• Radiocarbon in Particulate Matter from the Eastern Sub-Arctic Pacific Ocean: Evidence of a Source of Terrestrial Carbon to the Deep Sea

      Druffel, Ellen R. M.; Honjo, Susumu; Griffin, Sheila; Wong, C. S. (American Journal of Science, 1986-01-01)
      Carbon isotope ratios were measured in organic and inorganic carbon of settling particulate matter collected with a sediment trap at Ocean Station "P" in the Gulf of Alaska from March to October, 1983. Dissolved inorganic carbon (DIG) in surface sea water collected during two different seasons in 1984 were analyzed using large gas proportional counters and revealed a minimum seasonal Delta-14C variation of 14 per mil. Results show that the 14C of calcium carbonate sedimenting to the deep sea is the same as that measured in surface water DIG. In contrast, particulate organic carbon (POC) had significantly higher Delta-14C values (by 25-70 per mil) than that in surface water DIG. Also, the delta-13C of the POC was markedly lower than previously reported values from other trap stations and marine particulate matter in general. Results from this study suggest that a significant amount of the POC settling to the deep sea at this pelagic station is of terrestrial origin, not strictly of marine origin as had previously been believed.
    • Regional Suess Effect in the Upper Silesia Urban Area

      Awsiuk, Romuald; Pazdur, Mieczysław F. (American Journal of Science, 1986-01-01)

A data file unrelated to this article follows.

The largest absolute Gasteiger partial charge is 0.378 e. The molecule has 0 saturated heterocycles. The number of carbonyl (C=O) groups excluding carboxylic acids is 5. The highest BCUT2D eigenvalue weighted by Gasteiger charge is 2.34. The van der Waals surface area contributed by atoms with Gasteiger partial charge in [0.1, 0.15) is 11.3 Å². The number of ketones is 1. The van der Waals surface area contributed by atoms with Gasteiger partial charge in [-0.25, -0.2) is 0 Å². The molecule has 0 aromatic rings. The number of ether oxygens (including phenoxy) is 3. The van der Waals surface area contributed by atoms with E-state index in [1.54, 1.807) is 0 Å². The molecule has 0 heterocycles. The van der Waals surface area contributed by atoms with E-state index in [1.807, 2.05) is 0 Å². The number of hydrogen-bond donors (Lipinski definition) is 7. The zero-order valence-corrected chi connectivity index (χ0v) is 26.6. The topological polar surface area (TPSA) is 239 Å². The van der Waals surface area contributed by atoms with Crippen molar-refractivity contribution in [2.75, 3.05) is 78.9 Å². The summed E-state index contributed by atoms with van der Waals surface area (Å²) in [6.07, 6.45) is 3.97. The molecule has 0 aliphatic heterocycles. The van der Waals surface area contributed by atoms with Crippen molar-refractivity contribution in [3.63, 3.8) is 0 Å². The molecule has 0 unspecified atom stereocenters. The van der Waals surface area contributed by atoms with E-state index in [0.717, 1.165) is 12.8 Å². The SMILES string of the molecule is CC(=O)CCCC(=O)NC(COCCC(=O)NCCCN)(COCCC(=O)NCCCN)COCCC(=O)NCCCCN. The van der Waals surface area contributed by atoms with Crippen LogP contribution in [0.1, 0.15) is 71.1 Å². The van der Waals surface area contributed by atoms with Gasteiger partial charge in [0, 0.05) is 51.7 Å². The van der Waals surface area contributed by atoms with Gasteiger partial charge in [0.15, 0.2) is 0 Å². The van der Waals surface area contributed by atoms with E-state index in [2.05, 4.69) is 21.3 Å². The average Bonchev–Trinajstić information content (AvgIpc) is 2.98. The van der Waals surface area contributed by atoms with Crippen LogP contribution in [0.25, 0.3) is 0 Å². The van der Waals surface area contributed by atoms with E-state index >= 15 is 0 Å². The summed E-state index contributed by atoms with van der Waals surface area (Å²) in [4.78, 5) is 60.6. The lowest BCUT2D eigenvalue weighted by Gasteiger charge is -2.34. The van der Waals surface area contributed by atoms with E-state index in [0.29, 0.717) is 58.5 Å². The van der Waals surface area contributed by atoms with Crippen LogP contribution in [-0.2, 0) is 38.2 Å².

The study of a regional Suess effect is based on three sets of samples of atmospheric CO2: 1) a series of samples collected at the same site in Gliwice from 1980 to 1984, 2) samples collected simultaneously at different sites within the limits of an urban and industrial region of Upper Silesia, and 3) samples collected simultaneously outside this region along an eastern direction. Results of 14C concentration measurements show systematic decrease of Delta-14C with the rate close to the corresponding value for clean air. Depletion of 14C concentration was found to be virtually the same in the whole urban area. Analysis of regional synoptic data reveals correlation of individual Delta-14C values with wind direction, frequency of calm, and vertical stability of the atmosphere.
    • Revealing Histories of Exposure Using In Situ Produced 26Al and 10Be in Libyan Desert Glass

      Klein, Jeffrey; Giegengack, Robert; Middleton, Roy; Sharma, Pankaj; Underwood, J.; Weeks, R. A. (American Journal of Science, 1986-01-01)